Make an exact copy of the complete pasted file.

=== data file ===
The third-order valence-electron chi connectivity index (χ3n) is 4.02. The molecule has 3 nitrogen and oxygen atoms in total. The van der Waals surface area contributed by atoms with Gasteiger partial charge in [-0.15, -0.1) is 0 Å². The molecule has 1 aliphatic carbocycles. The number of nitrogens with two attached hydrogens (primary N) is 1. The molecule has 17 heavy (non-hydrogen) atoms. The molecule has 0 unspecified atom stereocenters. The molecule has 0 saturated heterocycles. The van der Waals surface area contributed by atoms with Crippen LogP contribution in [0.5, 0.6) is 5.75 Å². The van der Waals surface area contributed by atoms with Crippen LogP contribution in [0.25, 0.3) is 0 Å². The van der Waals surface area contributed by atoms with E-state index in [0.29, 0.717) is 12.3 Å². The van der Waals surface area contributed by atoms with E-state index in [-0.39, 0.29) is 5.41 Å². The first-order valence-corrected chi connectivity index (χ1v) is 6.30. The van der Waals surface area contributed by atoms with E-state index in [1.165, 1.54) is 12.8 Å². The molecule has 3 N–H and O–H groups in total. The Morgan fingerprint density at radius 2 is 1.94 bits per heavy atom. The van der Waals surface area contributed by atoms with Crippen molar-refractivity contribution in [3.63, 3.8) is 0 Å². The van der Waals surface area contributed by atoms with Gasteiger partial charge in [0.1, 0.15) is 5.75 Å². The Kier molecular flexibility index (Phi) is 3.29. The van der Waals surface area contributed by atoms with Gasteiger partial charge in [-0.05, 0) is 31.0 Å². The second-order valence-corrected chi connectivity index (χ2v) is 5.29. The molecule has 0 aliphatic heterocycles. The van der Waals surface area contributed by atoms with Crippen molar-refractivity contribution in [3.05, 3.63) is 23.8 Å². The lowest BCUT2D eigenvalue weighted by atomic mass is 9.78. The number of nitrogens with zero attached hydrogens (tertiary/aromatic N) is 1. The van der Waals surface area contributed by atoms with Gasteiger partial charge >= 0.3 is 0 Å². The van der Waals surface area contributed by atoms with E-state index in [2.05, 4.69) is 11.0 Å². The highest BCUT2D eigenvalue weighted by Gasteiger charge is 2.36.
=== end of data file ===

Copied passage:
The third-order valence-electron chi connectivity index (χ3n) is 4.02. The molecule has 3 nitrogen and oxygen atoms in total. The van der Waals surface area contributed by atoms with Gasteiger partial charge in [-0.15, -0.1) is 0 Å². The molecule has 1 aliphatic carbocycles. The number of nitrogens with two attached hydrogens (primary N) is 1. The molecule has 17 heavy (non-hydrogen) atoms. The molecule has 0 unspecified atom stereocenters. The molecule has 0 saturated heterocycles. The van der Waals surface area contributed by atoms with Crippen LogP contribution in [0.5, 0.6) is 5.75 Å². The van der Waals surface area contributed by atoms with Crippen LogP contribution in [0.25, 0.3) is 0 Å². The van der Waals surface area contributed by atoms with E-state index in [0.29, 0.717) is 12.3 Å². The van der Waals surface area contributed by atoms with E-state index in [-0.39, 0.29) is 5.41 Å². The first-order valence-corrected chi connectivity index (χ1v) is 6.30. The van der Waals surface area contributed by atoms with E-state index in [1.165, 1.54) is 12.8 Å². The molecule has 3 N–H and O–H groups in total. The Morgan fingerprint density at radius 2 is 1.94 bits per heavy atom. The van der Waals surface area contributed by atoms with Crippen molar-refractivity contribution in [3.63, 3.8) is 0 Å². The van der Waals surface area contributed by atoms with Gasteiger partial charge in [0.1, 0.15) is 5.75 Å². The Kier molecular flexibility index (Phi) is 3.29. The van der Waals surface area contributed by atoms with Gasteiger partial charge in [-0.05, 0) is 31.0 Å². The second-order valence-corrected chi connectivity index (χ2v) is 5.29. The molecule has 0 aliphatic heterocycles. The van der Waals surface area contributed by atoms with Crippen molar-refractivity contribution in [3.05, 3.63) is 23.8 Å². The lowest BCUT2D eigenvalue weighted by atomic mass is 9.78. The number of nitrogens with zero attached hydrogens (tertiary/aromatic N) is 1. The van der Waals surface area contributed by atoms with Gasteiger partial charge >= 0.3 is 0 Å². The van der Waals surface area contributed by atoms with E-state index in [2.05, 4.69) is 11.0 Å². The highest BCUT2D eigenvalue weighted by Gasteiger charge is 2.36.